I will run XLR into the desk from the live room patchbays for instruments, synths, etc and via the direct output per channel send the signal to the Motu interface to track DRY...I'll only use some FX like reverb for monitoring for the performers but I'll use the master FX insert to route it to the channels. I will use the 24 DAW outputs to bounce the signals back for the mixing process and take the signals after FX via the Line Input on the channel...I am aware of the fact that I'll be using the mixer's preamp stage twice but I think the Toft sounds nice anyways:-) Unless you think it is a bad idea?
I intend to have a similar setup with the DIGI 003 setup but will still use the TOFT as the preamps are significantly better than the DIGI!!
I'm still ironing out the specifics but I'm making some headway thanks to y'all:-) I'll post an idea of what I'm thinking later...
Peace & God Bless:-)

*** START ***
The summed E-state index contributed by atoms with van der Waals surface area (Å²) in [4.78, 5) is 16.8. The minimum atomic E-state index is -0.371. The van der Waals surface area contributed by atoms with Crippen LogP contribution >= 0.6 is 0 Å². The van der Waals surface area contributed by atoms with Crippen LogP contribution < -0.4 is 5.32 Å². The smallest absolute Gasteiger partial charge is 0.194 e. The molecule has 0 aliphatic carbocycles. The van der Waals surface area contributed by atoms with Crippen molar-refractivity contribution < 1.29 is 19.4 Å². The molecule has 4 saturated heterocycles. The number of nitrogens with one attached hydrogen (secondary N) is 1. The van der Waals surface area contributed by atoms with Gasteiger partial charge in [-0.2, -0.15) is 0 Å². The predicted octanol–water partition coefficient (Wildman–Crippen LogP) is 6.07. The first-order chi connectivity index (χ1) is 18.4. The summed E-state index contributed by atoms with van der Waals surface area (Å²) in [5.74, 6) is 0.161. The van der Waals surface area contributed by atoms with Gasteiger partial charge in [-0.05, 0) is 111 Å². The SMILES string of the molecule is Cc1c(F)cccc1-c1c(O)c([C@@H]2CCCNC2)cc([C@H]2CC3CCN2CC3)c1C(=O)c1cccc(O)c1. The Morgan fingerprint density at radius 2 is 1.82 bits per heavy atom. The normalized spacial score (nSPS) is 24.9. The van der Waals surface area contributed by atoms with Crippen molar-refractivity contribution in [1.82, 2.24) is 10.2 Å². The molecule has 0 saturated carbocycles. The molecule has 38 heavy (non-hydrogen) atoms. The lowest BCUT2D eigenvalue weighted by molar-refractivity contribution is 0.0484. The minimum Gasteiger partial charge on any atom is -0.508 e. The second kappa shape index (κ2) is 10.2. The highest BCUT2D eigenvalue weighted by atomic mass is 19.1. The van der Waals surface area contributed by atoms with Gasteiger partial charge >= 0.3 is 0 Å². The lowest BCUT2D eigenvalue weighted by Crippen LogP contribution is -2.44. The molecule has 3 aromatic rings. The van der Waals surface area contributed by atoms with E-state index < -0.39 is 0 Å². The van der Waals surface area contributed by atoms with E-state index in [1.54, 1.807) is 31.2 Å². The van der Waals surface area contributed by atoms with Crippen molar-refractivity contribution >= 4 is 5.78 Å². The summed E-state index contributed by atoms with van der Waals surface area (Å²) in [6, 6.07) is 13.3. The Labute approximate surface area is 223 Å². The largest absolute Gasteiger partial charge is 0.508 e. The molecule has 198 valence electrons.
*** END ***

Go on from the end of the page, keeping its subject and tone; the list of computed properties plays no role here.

Shaun, are you here to ask for advice or just to describe what you're trying to think through? Most of us don't utilize hardware effects on the inserts. That's what effect sends are for on your console or in ProTools, etc.. The effects that we utilize most of the time on inserts are specific to that particular input, which is generally some dynamics control maybe a little EQ. But since your inserts are a single channel and most effects devices are stereo output, what exactly are you thinking? This is why when we are doing 24 track mix down we generally need more than a 24 input console for all of the stereo effects returns. Some consoles have specific effects returns to the stereo mix bus but generally, you'll want more. And that's why you'll utilize more than 24 inputs on your console. I frequently have all 36 inputs going on my console for a 24 track mix down. That's because I am returning a Lexicon PCM 60, PCM 70, Yamaha SPX 90-II, Alesis Quadra-Verb, Effectron II's times 2, Lexicon LXP-1 times 2. There, how's your math? There's 16 effect returns so I'm utilizing my additional 12 inputs along with my dedicated 4 FX returns. If I need more returns, I have to go to a sub mixer when I'm doing analog work. This doesn't include the numerous dynamic range compressor/limiter/downward expander/gates that are on specific tracks via the inserts. That's a lot of patching if you're doing analog work. And even if you are doing most of it ITB, you still may need some of this hybrid workflow to get just the sound you're looking for. Nothing is a one-stop shop when it comes to the production of music.